How drones will change our lives


INDEED, WE LIVE IN THE 4TH INDUSTRIAL REVOLUTION TODAY. Many changes will occur in the way we do things because of technology.

Artificial Intelligence and Automation now combine to produce drones. They are flying machines controlled by radio gadgets from below which can be used by hobbyists, the military and for commercial purposes.

For hobbyists – the most popular use is to have aerial shots of one’s group taken or take a panoramic view of the terrain one is in like mountains, valleys, and seas like one had his own camera plane. Lazada sells them from as low as P700 to a high of P27, 000 for the more complicated ones.

They are not allowed for use during night time, near populated areas like schools and marketplace, not to be flown above 400 feet and must be10 kilometers away from airports. If one uses them for commercial purposes, one must get permission from the CAAP (civil aeronautics).

Worldwide, its popularity had gone to 3 million users in 2017 and by 2021 -we are soon to have “air traffic” with the projected usage of 30 million drones in the world.

Time Magazine had a special issue on “The age of the Drones” and cited their many uses.

Military, the USA has used drones (since the time of Obama) to scout and target high-value enemies in Afghanistan while the ISIS had dropped crude bombs on allied troops in Iraq and Syria using drones.

The drone war has escalated -since it achieves military objectives with no human casualty on the offensive side much like sending Robocop to wage battle in the fields. It is this reason that the Pentagon is set to spend US$400-M in research for counter-drone mechanisms.

Drones can also be used for bad ends like one convicted kidnapper Jimmy Causey of South Carolina whose allies sent a drone to drop two wire-cutters into the prison compound and allowed him to escape prison- at least temporarily.

But there are far more good beneficial uses for drones than bad.

For instance, when Hurricane Maria cut off all communications in Puerto Rico, AT a T sent off a giant Flying COW- a drone in the sky that set off mobile data signal 40 miles in all directions- negating the need for the damaged land-based mobile towers.

In wild Africa, a man badly needing an O+ blood type got his package in 6 minutes dropped from a drone via a small parachute – in what would have taken 6 hours by a land trip.  Operation Zipline in Rwanda did its first commercial drone flight carrying medical supplies and blood to far-flung areas.

Amazon is actively developing drones to deliver time-sensitive items within minutes and escape the horrendous land traffic and risks traveling down there.

It is very helpful in the field of movie-making- where the best aerial shots can be achieved at the least cost. Drones were extensively used to shot on camera scenes from James Bond’s “Skyfall”, “Jurassic Park” and the sci-fi film “Black Mirror”.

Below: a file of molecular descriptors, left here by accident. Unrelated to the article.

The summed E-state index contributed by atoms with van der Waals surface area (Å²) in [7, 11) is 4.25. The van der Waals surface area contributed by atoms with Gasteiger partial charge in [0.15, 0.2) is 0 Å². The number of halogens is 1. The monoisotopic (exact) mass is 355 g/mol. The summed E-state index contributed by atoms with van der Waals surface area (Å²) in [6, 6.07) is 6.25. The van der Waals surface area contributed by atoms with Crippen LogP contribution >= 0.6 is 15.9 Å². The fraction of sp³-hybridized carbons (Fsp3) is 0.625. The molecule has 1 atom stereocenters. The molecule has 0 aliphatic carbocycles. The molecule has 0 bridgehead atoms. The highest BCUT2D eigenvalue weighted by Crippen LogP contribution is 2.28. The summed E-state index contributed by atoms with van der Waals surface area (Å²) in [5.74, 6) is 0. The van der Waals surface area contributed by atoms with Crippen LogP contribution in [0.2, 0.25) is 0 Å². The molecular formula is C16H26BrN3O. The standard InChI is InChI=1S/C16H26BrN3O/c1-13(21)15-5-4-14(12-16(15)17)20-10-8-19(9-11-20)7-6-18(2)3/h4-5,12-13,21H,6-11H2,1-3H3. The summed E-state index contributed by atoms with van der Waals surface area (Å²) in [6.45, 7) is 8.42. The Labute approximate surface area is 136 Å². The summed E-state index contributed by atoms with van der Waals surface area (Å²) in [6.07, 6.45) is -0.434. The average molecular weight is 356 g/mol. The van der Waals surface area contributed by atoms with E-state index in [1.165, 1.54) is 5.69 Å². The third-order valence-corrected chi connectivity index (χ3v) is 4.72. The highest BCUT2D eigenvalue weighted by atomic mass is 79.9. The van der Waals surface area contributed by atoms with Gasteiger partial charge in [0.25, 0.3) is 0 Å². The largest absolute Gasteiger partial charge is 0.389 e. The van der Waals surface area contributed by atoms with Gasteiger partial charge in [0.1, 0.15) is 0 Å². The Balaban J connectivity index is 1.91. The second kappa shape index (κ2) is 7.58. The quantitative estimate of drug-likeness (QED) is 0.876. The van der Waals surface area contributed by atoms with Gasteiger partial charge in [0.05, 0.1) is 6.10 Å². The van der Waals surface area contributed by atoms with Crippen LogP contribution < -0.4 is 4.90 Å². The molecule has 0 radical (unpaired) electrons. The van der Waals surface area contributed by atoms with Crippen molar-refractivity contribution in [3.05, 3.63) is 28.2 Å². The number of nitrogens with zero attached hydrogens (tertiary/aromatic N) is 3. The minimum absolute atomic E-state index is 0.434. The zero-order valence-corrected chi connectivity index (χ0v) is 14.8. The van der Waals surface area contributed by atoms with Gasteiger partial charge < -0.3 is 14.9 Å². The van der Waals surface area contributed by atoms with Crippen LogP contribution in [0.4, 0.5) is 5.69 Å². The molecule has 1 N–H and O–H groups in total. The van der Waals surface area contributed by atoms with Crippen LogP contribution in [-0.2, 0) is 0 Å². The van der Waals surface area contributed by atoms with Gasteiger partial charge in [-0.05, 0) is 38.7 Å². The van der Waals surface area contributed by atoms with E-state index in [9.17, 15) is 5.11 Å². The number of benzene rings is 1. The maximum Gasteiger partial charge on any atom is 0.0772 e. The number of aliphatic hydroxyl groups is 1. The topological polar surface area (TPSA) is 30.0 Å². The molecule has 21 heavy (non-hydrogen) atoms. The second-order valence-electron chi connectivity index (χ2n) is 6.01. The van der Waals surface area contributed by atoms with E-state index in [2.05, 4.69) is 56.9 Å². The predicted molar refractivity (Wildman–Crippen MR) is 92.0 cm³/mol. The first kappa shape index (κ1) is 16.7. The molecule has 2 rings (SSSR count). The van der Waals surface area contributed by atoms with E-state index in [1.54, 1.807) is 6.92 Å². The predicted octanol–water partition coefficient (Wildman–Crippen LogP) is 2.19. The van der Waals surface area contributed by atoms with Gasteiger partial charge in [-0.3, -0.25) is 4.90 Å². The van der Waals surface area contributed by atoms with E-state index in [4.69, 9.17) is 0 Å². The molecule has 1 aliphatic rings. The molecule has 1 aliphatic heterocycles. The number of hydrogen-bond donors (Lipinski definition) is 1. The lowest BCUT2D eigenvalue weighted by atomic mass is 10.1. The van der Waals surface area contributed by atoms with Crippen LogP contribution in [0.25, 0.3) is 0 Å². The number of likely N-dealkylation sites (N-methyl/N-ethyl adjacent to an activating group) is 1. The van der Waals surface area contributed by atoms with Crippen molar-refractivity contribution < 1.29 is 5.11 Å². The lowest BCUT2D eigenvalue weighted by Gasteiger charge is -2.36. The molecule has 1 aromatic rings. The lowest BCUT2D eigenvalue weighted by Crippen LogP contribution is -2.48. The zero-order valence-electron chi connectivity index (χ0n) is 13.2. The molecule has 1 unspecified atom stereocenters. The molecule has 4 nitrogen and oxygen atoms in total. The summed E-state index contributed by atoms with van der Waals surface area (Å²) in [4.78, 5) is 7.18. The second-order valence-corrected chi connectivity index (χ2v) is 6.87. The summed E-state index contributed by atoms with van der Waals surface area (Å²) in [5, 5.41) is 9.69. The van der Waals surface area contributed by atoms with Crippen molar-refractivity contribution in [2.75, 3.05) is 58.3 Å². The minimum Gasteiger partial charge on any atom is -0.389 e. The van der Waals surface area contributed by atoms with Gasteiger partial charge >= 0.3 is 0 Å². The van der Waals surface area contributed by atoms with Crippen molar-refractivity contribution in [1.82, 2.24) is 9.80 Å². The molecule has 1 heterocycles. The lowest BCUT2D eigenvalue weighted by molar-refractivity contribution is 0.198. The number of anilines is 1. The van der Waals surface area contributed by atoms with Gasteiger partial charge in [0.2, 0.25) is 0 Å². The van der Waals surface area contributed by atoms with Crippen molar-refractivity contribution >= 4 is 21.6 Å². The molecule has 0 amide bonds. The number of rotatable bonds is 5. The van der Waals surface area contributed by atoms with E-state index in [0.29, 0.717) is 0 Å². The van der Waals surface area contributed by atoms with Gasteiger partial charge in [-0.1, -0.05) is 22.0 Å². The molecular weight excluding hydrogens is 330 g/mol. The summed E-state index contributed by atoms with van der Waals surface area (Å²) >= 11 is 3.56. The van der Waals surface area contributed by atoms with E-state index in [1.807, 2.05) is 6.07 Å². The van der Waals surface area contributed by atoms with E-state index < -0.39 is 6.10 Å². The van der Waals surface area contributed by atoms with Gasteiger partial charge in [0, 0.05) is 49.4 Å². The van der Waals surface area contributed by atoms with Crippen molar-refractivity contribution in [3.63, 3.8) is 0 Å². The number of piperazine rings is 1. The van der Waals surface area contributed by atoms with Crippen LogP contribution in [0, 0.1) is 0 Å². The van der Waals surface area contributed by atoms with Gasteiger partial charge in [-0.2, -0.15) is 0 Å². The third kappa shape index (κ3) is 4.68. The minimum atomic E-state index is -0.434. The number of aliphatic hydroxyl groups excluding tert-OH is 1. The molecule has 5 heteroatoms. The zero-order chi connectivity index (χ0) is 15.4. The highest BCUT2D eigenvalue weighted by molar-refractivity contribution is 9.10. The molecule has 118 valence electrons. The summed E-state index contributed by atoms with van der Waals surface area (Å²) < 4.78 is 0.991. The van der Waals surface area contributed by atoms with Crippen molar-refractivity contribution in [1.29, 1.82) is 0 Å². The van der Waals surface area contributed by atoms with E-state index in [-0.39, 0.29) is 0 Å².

Using the traditional helicopters would have cost Hollywood from $20-40,000 per 10 hours shot. Drones can be had for as low as $4,000 to $13,000 for a whole day shooting.

And with no risk to pilots and crew as in helicopters.

Even in the Philippines, inventors are riding on the worldwide craze to innovate. For instance, a former dancer and camera operator Kynz Mendiola, using “multicopter” technology”- has invented what she calls as a “flying sports car” drone.

The air drone can seat one person (up to 220 pounds including the drone and accessories)  can fly over 20 feet at 67 kilometers per hour speed powered by six lithium batteries with portable radio frequency controller.

Star8 , Australia’s technology company, is eager to perfect the prototype with Mendoza as this will revolutionize travel in the Manila where traffic is crazy and can navigate for that one passenger in 5 minutes from one point to another what would have taken an hour. Wow.

Yes, guys, this is the New World coming at your doorsteps in incredible speed.  And guess who controls the drone global trade?

It is a Chinese company based in Shenzen which controls 75% of the drone technology production in the world. This is not a wonder.

A recent article indicated that it has become a national policy of China to appoint engineers and scientists to key government posts- to better take advantage of the trends in this 4th Industrial Revolution.

For a start, Chinese President Xi Jimping is an engineer. Brings out a negative case for the Philippines- where Philippine democracy has produced more than its just share of lawyers as presidents.

We should read better the handwriting on the wall.

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